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The Reader and the Thinker: Books for the Armchair Philosopher


Long after you’ve left school, this time of year may still leave you with the urge to buy pencils and a new lunchbox. And something about a dip in temperature (thank you very much, Augtober) means the beach reads won’t be quite as satisfying now, and it’s time for me to look for something a little more – dare I say it – philosophical.


But if the prospect fills you with dread, not to worry! Many excellent authors specialize in addressing such a serious and scholarly subject in an engaging and approachable manner. These are not lightweight authors, but they recognize that many of their readers may still be novice philosophers, and they encourage us to become involved in some of the Big Questions and new ways of looking at the world.


 John Armstrong’s How to Worry Less About Money (one of several publications released by the School of Life in London) is the book I have recommended most this year. Not a financial guide in the traditional sense, How to Worry Less About Money examines how we feel about money, why we feel that way, and how we can use this self-analysis to sensibly approach our financial priorities. At a mere 148 pages (with pictures!) this little philosophy book packs a punch, and as an added bonus it’s the most enlightening and refreshing book about finances I’ve read.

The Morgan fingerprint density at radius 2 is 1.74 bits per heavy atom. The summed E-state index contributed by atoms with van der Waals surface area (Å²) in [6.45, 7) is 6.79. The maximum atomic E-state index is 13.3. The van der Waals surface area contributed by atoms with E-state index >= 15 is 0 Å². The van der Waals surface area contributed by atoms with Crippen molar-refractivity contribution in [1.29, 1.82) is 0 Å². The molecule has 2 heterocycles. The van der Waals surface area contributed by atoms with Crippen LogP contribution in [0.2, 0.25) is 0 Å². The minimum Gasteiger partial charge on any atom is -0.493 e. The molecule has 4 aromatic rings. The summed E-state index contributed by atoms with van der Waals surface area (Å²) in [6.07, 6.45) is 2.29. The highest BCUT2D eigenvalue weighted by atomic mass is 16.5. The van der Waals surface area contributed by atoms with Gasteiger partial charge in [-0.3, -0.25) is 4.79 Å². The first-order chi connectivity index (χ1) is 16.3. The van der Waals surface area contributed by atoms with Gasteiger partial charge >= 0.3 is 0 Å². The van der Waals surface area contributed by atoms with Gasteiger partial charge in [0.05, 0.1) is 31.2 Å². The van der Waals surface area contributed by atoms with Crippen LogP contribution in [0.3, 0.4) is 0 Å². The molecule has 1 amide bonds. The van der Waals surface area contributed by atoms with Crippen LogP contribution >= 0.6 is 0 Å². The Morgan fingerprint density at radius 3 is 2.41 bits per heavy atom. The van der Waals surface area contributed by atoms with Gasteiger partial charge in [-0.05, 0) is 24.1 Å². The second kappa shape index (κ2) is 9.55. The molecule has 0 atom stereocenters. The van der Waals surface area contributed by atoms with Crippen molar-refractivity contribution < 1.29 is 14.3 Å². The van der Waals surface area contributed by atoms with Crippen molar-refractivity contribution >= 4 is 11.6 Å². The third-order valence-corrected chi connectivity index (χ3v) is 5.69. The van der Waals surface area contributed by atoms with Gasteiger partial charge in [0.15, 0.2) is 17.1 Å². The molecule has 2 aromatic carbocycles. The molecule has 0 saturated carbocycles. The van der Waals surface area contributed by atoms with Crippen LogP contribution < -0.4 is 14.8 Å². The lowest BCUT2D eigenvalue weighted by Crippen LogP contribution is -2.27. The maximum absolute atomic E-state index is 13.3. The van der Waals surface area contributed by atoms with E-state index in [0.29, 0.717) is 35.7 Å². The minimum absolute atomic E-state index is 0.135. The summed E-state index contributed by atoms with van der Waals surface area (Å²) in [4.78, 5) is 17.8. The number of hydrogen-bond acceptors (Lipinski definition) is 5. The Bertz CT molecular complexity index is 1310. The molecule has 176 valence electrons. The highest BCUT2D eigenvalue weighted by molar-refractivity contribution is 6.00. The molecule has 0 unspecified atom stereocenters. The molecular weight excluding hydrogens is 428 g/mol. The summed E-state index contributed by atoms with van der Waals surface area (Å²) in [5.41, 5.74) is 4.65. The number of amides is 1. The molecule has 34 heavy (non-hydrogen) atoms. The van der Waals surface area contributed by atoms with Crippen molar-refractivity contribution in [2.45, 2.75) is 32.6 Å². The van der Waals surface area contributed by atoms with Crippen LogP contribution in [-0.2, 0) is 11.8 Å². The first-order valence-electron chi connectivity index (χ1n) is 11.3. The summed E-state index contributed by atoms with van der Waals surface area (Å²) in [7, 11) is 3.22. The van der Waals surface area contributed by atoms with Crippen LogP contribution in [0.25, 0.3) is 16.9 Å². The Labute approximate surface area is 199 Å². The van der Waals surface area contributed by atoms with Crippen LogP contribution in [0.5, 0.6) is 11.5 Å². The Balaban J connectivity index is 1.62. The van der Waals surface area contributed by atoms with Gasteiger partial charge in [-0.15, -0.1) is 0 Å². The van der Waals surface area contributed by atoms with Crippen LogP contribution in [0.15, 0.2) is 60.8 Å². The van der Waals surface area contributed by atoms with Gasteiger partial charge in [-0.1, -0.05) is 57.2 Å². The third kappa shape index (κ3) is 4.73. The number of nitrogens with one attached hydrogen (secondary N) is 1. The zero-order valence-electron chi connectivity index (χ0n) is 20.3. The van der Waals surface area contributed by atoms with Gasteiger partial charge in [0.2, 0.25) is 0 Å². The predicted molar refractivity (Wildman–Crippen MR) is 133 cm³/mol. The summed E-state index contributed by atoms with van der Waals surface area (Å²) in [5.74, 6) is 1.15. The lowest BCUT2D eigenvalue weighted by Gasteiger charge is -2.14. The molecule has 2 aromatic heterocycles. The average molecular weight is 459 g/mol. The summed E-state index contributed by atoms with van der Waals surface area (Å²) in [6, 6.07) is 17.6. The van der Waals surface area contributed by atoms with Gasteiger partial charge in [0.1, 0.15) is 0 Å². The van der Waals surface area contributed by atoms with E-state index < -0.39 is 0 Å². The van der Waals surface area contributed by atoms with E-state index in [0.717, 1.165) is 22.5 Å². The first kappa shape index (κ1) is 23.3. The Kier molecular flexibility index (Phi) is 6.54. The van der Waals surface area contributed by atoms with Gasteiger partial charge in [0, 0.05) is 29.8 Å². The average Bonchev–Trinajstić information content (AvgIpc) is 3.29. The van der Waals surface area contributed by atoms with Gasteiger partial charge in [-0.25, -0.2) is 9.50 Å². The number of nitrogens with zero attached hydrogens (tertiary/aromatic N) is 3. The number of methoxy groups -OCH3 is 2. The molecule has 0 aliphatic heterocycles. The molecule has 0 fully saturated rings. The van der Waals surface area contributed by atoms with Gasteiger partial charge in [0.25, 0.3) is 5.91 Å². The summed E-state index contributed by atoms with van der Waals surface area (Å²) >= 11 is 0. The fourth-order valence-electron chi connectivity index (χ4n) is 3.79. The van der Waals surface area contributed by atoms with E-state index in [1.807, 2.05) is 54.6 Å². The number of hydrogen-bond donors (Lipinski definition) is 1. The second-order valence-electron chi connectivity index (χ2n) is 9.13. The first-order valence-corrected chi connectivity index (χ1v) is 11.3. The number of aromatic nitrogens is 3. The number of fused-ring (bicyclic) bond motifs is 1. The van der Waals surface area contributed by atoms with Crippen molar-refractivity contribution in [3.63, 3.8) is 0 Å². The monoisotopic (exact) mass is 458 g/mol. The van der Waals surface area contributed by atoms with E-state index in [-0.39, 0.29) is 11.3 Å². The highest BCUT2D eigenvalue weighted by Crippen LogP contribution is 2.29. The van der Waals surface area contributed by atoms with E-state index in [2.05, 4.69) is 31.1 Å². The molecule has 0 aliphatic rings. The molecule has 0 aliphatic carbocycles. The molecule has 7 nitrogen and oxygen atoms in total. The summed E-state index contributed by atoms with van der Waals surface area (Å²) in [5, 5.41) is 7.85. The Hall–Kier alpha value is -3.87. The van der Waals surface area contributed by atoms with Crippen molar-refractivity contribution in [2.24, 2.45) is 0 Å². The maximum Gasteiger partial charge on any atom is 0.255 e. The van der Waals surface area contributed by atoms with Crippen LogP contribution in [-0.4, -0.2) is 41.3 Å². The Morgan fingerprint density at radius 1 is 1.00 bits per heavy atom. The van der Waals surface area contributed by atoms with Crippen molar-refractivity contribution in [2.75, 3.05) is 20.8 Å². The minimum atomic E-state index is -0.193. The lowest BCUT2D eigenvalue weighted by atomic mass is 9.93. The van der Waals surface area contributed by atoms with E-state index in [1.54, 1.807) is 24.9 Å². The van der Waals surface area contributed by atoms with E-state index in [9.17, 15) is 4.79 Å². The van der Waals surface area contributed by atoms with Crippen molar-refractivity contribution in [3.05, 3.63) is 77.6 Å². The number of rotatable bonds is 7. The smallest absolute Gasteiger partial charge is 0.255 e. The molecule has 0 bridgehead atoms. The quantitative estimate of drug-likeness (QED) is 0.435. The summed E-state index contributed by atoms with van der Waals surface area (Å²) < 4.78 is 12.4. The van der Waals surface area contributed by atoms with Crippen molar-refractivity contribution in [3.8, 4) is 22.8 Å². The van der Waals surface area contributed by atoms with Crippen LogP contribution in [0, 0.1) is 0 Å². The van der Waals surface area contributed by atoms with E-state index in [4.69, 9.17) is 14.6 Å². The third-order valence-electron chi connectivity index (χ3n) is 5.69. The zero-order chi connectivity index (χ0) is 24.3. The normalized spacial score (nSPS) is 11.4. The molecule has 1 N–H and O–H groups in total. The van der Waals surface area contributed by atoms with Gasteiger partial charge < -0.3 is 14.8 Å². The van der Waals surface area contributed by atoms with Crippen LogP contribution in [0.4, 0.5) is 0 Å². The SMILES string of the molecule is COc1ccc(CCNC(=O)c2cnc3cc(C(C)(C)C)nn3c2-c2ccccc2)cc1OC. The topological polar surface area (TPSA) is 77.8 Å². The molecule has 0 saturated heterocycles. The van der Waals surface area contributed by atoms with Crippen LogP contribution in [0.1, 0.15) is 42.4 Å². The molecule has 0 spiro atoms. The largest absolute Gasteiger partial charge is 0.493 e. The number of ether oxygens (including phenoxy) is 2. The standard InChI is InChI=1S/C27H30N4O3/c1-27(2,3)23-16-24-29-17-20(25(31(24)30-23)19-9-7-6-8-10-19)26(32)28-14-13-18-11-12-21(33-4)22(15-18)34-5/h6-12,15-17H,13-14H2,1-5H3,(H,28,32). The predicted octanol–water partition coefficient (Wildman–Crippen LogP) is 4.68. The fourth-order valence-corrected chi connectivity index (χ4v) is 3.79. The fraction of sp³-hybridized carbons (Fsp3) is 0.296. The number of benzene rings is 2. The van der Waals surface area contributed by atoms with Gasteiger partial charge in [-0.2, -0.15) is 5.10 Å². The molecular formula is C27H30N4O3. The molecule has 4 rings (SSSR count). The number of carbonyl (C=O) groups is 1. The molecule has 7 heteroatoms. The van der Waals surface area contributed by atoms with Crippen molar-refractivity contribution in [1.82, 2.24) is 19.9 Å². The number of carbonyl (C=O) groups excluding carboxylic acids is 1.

The founder of The School of Life, Alain de Botton, is a staple of the philosophy section. I’ve always favoured his “old” material, and if you’re looking to start exploring his work, you couldn’t do better than How Proust Can Change Your Life (for which you absolutely do not have to have read Proust) and The Art of Travel, which will change the way you look at your yearning to get away from it all, exotic locales, airport lounges, and everything in between.




If you prefer your philosophy with a plotline, you want Jostein Gaarder, whose novels use complex plot and characters to examine some of those Big Questions. Sophie’s World, his best known work, follows the philosophical education of 14-year-old Sophie, who comes home from school to discover that she is receiving mysterious letters introducing her to the great philosophers – and challenging her to give their perspectives a try and ask difficult questions in her own life. Sophie’s World is a brilliant and enjoyable introduction to philosophical theory.




 And for something a little reassuring when times are hard, you might want to reach for Andrew Shaffer’s funny and fascinating Great Philosophers Who Failed  at Love. This book is full of bite-sized biographies of great minds falling afoul of love, or making such spectacularly bad decisions that you are bound to feel better about  your circumstances by comparison. On a more thoughtful note, Adam Phillips’ On Kindness is a slim but eloquent volume about why kindness matters so much to  us psychologically, culturally, and historically – and how much we stand to lose if we treat it carelessly. It’s a topic that is all too easily overlooked, even when it’s one of the things we need the most.



So put on your philosopher’s cap and address some of your most pressing questions with a little guidance from the experts. And the best thing is, there’s no final exam.